You might think that company stock reaching record high levels would be enough for Blake Moret to call 2017 a most memorable rookie year as CEO of the Milwaukee-based leader in industrial automation.
But in his keynote address to media gathered for the company’s Automation Perspectives event in the lead-up to this week’s 26th annual Automation Fair in Houston, stock valuations and other matters financial took a back seat to a more human side of the business.
Instead, Moret led with Hurricane Harvey, the storm that dumped 50 inches of rain on the area only 10 weeks earlier. Rockwell Automation was among the companies that joined early in the relief efforts. “We deployed our disaster recovery teams here to help get our customers up and running,” said Moret, president and CEO for the past 18 month and soon to be chairman. In nearby Beaumont, Texas, for example, the river overflowed as a result of the natural disaster—submerging the electric motor drives that pumped the community’s drinking water. Within 24 hours, the Rockwell Automation team delivered the new drives necessary to restore water service.
And in March of 2017, Rockwell Automation was one of only three companies to receive the Catalyst Award for its Culture of Inclusion journey, Moret continued. “We’re very proud of it.” The Catalyst Award honors innovative organizational approaches that address the recruitment, development and advancement of women and have led to proven, measurable results.
The company’s Culture of Inclusion journey began in 2007 with senior leaders renewing their commitment to diversity, inclusion and engagement in response to employee data that showed women and people of color at the company had lower retention rates than white men, and there were gaps in levels of representation for key demographics. A key feature of the diversification strategy put in place is an understanding that in order to effect sustainable change, the dominant group—in this case, white men—must be aware of the impact of their privilege, be engaged and partner with women and underrepresented groups in a meaningful way.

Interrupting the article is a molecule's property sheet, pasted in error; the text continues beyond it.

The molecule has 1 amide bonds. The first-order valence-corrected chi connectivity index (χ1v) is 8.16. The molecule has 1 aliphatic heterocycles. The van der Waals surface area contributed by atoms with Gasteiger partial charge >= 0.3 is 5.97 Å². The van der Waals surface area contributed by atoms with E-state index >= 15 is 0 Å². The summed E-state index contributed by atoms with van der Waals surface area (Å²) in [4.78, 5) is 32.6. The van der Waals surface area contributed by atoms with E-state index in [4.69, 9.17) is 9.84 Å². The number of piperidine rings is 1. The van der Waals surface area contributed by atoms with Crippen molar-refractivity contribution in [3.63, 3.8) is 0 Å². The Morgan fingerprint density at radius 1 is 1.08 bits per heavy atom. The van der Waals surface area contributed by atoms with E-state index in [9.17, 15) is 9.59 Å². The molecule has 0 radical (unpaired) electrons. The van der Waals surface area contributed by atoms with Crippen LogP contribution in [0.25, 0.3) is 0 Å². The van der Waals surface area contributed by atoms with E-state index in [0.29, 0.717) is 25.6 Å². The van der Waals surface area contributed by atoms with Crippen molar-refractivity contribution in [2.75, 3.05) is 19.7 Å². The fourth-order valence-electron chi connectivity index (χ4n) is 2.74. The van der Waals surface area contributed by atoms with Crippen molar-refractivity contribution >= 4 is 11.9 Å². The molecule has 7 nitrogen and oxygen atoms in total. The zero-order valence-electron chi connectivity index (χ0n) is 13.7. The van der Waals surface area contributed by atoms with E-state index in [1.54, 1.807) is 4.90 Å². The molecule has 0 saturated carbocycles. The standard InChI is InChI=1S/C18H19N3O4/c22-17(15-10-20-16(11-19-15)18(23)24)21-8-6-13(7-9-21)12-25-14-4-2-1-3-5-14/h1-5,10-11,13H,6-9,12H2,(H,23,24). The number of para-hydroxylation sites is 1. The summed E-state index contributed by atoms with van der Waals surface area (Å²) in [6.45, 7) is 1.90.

“Even though we’re an automation company, people remain our most important asset,” explained Moret. Surely an honor such as that for a benchmark program is cause to rest on your laurels. But Rockwell Automation had yet another ace up its sleeve.
An existential threat
“Workforce development is the existential threat to the future of manufacturing,” continued Moret, citing growing shortages of qualified talent in many corners of the industrial market. Rockwell Automation reached across the Milwaukee skyline to partner with ManpowerGroup, a leader in workforce solutions, to create the Academy of Advanced Manufacturing, a program designed to “upskill” U.S. military veterans.
The program builds on the experience of Rockwell Automation in automation training. “We know the curriculum and skills that are necessary,” said Moret. “Between 2003 and 2019, it’s estimated that 4.3 million veterans will leave the service, and 65% of them will need help finding employment outside the military. As we were working with the Department of Defense, we realized so many of the core work skills are already embodied in those veterans. Many of those skills could translate to the manufacturing environment.”
The program’s goal is to graduate 1,000 veterans per year by 2019. Over the past couple of decades, Rockwell Automation has graduated more than 7,000 engineers from its internal engineering-in-training program.
“We thought we could take this show on the road and offer it to returning veterans,” said Moret. “Every veteran that goes through the Academy of Advanced Manufacturing is guaranteed a job. I was at the graduation ceremony of the first class of 14 last week in Cleveland. It was one of the single most rewarding things I’ve had the opportunity to do in my career.”
Meanwhile, in the industrial automation marketplace, the Rockwell Automation vision of The Connected Enterprise continues to gain traction within the company’s customer base. “The Internet of Things is unlocking new ways of gaining value and increasing productivity, and we are just getting started,” said Moret. “The Industrial Internet of Things connects data. We take the data from those plant-floor devices and turn it into useful information and produce positive outcomes for our customers. We develop advancements to keep people safe in the workplace. People find new and better ways to make things, live and work. Good things happen when we combine the potential of automation with the imagination of people.”